n [E. g. 11] She had on a kind of dirty-pink—beige maybe, I don’t

n [E. g. 11] She had on a kind of dirty-pink—beige maybe, I don’t know —bathing suit with a little nubble all over it and, what got me, the straps were down. They were off her shoulders looped loose around the cool tops of her arms, and I guess as a result the suit had slipped a little on her, so all around the top of the cloth there was this shining rim. If it hadn’t been there you wouldn’t have known there could have been anything whiter than those shoulders. With the straps pushed off, there was nothing between the top of the suit and the top of her head except just her, this clean bare plane of the top of her chest down from the shoulder bones like a dented sheet of metal tilted in the light. I mean, it was more than pretty. She had sort of oaky hair that the sun and salt had bleached, done up in a bun that was unravelling, and a kind of prim face. Walking into the A&P with your straps down, I suppose it’s the only kind of face you can have. She held her head so high her neck, coming up out of those white shoulders, looked kind of stretched, but I didn’t mind. The longer her neck was, the more of her there was. --John Updike, A&P

Different kinds of rhetoric n Communicative rhetoric n Diction (connotation and equivalency, choice of

Different kinds of rhetoric n Communicative rhetoric n Diction (connotation and equivalency, choice of diction, brevity, loan words, etc. ) n Syntax (simple/complex/compound sentence, various syntactic schemes, etc. ) n Aesthetic rhetoric (figures of speech, e. g. , simile, metaphor, metonymy, antonomasia, transferred epithet, etc. )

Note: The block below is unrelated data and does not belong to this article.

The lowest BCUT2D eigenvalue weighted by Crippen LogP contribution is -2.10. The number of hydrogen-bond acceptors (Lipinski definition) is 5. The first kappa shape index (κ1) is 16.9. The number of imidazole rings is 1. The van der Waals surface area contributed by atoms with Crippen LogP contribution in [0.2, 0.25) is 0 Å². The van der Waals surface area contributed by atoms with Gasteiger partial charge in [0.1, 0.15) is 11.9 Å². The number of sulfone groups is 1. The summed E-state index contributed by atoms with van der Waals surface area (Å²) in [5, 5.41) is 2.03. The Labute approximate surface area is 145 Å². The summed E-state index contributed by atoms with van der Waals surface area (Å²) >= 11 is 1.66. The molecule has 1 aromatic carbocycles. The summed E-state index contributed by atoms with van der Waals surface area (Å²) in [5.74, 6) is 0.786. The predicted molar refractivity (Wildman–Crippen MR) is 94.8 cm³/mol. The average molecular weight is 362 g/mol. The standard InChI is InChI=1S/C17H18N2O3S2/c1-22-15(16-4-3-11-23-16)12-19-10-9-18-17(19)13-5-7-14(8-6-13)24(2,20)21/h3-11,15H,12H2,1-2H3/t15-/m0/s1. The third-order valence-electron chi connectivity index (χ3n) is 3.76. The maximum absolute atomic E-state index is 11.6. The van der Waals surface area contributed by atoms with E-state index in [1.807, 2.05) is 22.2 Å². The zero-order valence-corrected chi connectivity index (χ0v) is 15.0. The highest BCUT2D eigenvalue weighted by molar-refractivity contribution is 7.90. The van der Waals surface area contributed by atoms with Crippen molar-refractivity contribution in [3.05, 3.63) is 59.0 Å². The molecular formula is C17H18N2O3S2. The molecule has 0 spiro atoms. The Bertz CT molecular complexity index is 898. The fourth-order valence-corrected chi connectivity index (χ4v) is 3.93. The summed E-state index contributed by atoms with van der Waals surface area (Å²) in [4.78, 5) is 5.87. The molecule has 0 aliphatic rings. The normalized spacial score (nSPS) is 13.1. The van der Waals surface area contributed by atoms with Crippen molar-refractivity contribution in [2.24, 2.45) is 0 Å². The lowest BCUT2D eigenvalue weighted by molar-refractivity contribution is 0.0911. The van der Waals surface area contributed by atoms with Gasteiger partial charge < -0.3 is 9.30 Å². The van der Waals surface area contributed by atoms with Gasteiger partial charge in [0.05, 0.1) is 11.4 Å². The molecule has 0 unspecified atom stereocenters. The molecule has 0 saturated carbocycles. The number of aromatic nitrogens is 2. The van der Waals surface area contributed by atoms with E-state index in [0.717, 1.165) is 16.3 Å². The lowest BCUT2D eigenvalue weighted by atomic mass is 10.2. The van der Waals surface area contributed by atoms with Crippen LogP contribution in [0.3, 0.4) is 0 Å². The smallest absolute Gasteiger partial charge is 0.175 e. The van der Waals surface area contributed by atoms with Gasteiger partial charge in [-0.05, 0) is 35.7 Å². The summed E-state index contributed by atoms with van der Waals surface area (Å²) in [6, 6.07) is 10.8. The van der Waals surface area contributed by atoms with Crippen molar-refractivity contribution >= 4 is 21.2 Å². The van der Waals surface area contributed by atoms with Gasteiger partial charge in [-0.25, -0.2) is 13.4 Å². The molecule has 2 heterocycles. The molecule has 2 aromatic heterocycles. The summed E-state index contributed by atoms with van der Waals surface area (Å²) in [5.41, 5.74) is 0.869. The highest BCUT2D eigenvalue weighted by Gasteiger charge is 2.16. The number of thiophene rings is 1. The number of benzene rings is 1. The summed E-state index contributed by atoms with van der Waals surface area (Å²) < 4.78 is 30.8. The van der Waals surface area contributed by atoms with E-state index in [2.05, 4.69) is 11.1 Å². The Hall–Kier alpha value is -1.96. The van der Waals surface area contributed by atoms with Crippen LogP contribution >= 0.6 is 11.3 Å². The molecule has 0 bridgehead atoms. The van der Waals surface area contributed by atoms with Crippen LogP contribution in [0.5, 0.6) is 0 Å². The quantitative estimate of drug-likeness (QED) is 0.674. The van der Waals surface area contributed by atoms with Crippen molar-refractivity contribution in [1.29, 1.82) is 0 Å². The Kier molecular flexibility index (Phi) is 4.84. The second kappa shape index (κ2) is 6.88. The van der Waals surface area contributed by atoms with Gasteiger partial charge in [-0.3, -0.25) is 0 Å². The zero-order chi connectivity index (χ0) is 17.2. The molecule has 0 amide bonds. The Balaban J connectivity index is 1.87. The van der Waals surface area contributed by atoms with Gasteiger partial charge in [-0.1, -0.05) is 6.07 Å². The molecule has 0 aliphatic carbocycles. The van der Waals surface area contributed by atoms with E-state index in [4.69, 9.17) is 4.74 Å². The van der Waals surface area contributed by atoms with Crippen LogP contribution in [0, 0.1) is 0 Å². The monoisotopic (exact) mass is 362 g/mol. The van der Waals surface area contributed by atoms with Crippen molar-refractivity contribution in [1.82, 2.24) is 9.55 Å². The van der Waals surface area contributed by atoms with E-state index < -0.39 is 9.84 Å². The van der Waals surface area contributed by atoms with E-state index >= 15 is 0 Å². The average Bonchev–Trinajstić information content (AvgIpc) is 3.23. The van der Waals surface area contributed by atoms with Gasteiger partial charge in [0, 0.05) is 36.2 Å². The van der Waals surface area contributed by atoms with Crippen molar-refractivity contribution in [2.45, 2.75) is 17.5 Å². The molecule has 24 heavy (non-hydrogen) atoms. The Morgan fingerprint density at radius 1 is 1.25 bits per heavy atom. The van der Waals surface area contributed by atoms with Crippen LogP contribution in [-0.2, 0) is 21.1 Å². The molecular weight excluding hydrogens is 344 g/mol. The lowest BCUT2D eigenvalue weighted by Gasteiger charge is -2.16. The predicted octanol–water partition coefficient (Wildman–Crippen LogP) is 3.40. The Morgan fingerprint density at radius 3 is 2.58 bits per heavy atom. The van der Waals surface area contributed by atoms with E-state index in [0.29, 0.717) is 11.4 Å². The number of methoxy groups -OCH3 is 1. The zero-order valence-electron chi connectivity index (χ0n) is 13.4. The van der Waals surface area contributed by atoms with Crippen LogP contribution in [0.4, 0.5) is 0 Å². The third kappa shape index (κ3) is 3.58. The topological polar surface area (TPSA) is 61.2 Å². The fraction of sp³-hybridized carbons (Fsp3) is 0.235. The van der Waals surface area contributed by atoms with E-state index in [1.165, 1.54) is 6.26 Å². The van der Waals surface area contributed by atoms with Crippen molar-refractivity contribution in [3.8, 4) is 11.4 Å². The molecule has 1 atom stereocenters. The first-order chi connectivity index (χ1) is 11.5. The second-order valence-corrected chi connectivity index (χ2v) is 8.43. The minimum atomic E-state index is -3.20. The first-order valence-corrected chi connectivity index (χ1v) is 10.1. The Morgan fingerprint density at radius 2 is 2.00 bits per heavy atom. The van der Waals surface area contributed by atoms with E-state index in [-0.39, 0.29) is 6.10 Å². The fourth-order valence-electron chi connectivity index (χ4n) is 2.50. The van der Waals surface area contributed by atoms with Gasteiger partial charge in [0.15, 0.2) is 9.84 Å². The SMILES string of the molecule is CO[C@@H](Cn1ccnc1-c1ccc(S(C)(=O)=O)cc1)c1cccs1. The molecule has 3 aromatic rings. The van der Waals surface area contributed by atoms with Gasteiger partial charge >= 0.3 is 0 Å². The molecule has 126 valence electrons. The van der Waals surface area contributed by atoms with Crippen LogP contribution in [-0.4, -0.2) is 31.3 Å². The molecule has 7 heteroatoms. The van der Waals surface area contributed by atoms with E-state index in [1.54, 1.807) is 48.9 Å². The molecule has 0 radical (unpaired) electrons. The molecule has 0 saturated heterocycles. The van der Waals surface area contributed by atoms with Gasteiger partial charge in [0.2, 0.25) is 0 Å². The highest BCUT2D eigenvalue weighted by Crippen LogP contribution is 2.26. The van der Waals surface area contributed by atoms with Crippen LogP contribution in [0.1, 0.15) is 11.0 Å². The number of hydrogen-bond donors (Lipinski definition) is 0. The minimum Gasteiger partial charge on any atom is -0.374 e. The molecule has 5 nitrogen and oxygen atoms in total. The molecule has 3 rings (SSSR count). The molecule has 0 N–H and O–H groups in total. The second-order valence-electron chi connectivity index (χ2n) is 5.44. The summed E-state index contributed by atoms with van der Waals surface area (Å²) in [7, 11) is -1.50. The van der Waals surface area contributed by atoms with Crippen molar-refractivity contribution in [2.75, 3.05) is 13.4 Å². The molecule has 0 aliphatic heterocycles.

n [E. g. 12] Image-makers, after all, cannot alter the raw material they work

n [E. g. 12] Image-makers, after all, cannot alter the raw material they work with: they can only polish it. “My job is to present the best reality. We ignore the bad points and present the good. ” But the reality cannot always be prepackaged in this era of constant media attention. “Your guy is a surfer. The media are either with you or against you and you’ve got to catch the wave. ” (Jonathan Levine)

Rhetoric is the art of making choices. Rhetoric is the perspective. Rhetoric is a

Rhetoric is the art of making choices. Rhetoric is the perspective. Rhetoric is a way of life. …

Course Evaluation n 100 points in total; 10% attendance and performance; n 10% routine

Course Evaluation n 100 points in total; 10% attendance and performance; n 10% routine assignment; n 10% group work; n 70% final examination (Reading and Rhetoric Analysis + Appreciation of the Classics). n

Contact me Office: A 714 n Email: cdd@mail. xjtu. edu. cn n Tel: 18291999916

Contact me Office: A 714 n Email: [email protected] xjtu. edu. cn n Tel: 18291999916 n

Assignment Please read all the examples in the PPT again, and mark out the

Assignment Please read all the examples in the PPT again, and mark out the words or phrases you consider as aptly used. You can try replacing them by others to find out the difference they had made. n Write a brief comment based on your findings, and hand it in next time. n Please read ‘Hit the Nail on the Head’ before next class. n